What is your ‘listening look’? For many years I used to frown when I was concentrating on what someone was saying – unfortunately their perception of me was that I was angry with them. Now that I am aware I do this, I have changed my ‘listening look’ by relaxing my face to avoid that frown.

What do you look like when you concentrate? Do you look angry, bored, confused? How can you check? You can ask someone who’s opinion you trust and get then to talk to you. Concentrate hard on what they are saying and then get them to give you feed back on how you look. You can discuss any adjustments that need to be made to change your ‘listening look’ to something more positive.


Ensure you have a copy of your up-to-date CV with you at the interview. It is unlikely you will need to refer to it, but it will make you feel more confident having it with you. Make sure you are well versed on your CV; there is nothing worse than trying to remember where you worked 5 years ago and fumbling around in your head to recall what you did.


If you find yourself in a situation where the interview has dipped and the mood has taken a down turn – stay calm. Humour can help here but don’t go too crazy, just put on a smile and explain how nervous you are and be positive. Take a deep breath and carry on. Showing your honesty and the appreciation of the situation with a positive spin will be acknowledged and appreciated by your interviewer(s). Remember there is nothing wrong in saying you are nervous, they are probably nervous too.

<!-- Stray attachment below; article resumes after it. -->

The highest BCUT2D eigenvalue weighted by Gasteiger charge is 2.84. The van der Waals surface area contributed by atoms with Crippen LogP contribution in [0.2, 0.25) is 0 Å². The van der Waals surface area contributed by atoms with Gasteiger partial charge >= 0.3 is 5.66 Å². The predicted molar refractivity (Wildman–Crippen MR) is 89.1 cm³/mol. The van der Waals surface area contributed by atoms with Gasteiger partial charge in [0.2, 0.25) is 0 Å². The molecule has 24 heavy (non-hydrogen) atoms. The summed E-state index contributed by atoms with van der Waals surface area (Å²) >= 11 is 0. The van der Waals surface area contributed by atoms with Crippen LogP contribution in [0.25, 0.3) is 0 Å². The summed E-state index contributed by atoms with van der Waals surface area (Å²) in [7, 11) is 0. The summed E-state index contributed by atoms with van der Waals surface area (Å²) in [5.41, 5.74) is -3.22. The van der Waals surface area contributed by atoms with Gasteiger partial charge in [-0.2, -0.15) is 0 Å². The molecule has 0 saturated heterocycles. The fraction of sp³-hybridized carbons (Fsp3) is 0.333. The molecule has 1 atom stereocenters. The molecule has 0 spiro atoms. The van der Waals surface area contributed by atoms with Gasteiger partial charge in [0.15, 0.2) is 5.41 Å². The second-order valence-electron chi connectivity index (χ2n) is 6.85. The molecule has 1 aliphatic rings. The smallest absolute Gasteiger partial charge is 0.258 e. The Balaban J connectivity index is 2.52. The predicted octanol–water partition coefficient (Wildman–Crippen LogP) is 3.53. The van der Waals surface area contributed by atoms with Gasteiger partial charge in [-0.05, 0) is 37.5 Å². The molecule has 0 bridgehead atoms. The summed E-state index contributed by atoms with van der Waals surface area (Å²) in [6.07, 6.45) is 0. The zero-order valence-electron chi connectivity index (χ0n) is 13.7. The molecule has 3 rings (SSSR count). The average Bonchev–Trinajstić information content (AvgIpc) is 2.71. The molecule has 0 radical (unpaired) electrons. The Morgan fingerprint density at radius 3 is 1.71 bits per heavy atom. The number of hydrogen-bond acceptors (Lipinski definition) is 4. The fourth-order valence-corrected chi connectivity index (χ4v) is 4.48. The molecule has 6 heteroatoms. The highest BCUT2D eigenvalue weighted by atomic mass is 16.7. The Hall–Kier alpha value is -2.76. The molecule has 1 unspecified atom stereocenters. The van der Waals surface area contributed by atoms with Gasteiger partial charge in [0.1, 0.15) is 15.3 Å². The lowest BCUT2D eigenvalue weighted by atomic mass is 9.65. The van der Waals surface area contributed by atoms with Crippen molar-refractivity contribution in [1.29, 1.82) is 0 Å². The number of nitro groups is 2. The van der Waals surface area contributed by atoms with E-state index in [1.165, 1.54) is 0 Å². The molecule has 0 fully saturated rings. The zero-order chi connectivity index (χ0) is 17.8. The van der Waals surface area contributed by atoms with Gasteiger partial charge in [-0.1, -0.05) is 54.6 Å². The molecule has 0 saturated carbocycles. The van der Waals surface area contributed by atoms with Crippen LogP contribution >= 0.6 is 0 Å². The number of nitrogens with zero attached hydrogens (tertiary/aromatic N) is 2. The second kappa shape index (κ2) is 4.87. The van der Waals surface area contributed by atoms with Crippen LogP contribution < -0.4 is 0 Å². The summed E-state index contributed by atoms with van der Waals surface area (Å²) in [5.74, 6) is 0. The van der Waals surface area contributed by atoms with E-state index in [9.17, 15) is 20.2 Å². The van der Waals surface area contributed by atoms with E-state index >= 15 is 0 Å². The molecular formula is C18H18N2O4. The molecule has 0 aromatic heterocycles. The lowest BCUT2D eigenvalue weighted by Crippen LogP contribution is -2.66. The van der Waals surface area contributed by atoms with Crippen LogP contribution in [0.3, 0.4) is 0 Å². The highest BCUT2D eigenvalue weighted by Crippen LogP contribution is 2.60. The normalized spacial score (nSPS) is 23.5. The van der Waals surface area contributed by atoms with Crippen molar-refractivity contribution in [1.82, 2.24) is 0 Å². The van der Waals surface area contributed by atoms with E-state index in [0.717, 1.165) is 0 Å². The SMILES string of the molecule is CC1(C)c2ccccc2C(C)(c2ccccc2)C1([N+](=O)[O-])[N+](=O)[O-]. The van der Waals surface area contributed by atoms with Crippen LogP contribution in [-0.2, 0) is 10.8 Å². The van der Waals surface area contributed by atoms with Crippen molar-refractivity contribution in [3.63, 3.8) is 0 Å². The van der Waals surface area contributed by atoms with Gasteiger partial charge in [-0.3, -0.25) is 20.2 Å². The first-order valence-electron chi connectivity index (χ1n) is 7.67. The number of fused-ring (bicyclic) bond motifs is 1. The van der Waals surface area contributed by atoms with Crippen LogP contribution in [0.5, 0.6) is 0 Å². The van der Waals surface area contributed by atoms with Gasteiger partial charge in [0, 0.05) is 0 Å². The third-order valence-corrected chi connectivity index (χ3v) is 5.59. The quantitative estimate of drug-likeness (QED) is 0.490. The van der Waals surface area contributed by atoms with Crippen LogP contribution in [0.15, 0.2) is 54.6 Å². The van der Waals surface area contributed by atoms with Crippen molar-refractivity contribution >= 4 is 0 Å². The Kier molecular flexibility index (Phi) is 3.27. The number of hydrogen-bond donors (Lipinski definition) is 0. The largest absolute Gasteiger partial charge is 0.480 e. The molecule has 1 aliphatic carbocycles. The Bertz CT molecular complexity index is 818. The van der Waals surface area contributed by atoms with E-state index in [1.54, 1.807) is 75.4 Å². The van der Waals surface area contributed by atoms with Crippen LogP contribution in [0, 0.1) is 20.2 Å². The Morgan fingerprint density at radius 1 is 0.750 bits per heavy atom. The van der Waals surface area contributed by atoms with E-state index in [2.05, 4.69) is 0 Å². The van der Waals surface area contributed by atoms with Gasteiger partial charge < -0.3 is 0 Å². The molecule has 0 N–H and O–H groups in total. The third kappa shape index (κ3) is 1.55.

If there is one thing I enforce more than anything else to my clients it is this: be enthusiastic about the job! Even if it sounds like the dullest job on the planet, you can still show enthusiasm. Enthusiasm is highly infectious and it’s something that companies cannot train. Given the choice between 2 candidates – one with skills and no enthusiasm and one with hardly any experience and bags of energy and enthusiasm – the job will mostly likely be offered to the enthusiastic candidate. Remember: companies are happy to invest time in training for the job role, they won’t want to bother training someone to have a positive attitude.


It is important that the interviewers realise that you will fit in with the team or department. Showing you are approachable and friendly is just as important as having a strong skills set in the job itself.


Yes first impressions do count. Ensure you have the simplest of things sorted: Clean polished shoes, freshly laundered and ironed clothes. If you are a smoker avoid having a quick ciggie right before the interview as the smell will linger, if you are desperate though, make sure you have mints or mouth freshener to hand. Avoid very tight fitting clothes or clothes that will irritate you.

Ladies: Take care on the jewellery and make-up, a classic look is best. I have interviewed ladies with glitter lipstick and wearing enough jewellery to put Goldsmith’s to shame. Avoid showing to much skin even on a hot day (that includes décolletage!). Make sure there are no holes in tights/stockings and it’s always a good idea to pack a spare pair discretely in your bag – just in case.

Gentlemen: Ensure your aftershave is not going to knock out a rhino at 20 paces; less is best. Facial hair is OK as long as it’s neat and tidy. Avoid ‘builder’s cleavage’ when you bend down, so ensure your shirt is tucked in well.


Make sure you have done your research on the company and the role as much as you can. Try and remember a few facts about the company, as it will be highly likely they will ask a few questions in this area at the start of the interview. By making a little effort in your research, you will gain a lot of head way at the interview. I am always amazed at the number of candidates who do not bother doing this.


Your preparation can in some instances go against you, especially if you have done prep work weeks in advance of the interview. Be ready to be intuitive with your answers and tweak your responses accordingly, rather than regurgitating what you have rehearsed and sounding like a robot.

Just one more thing”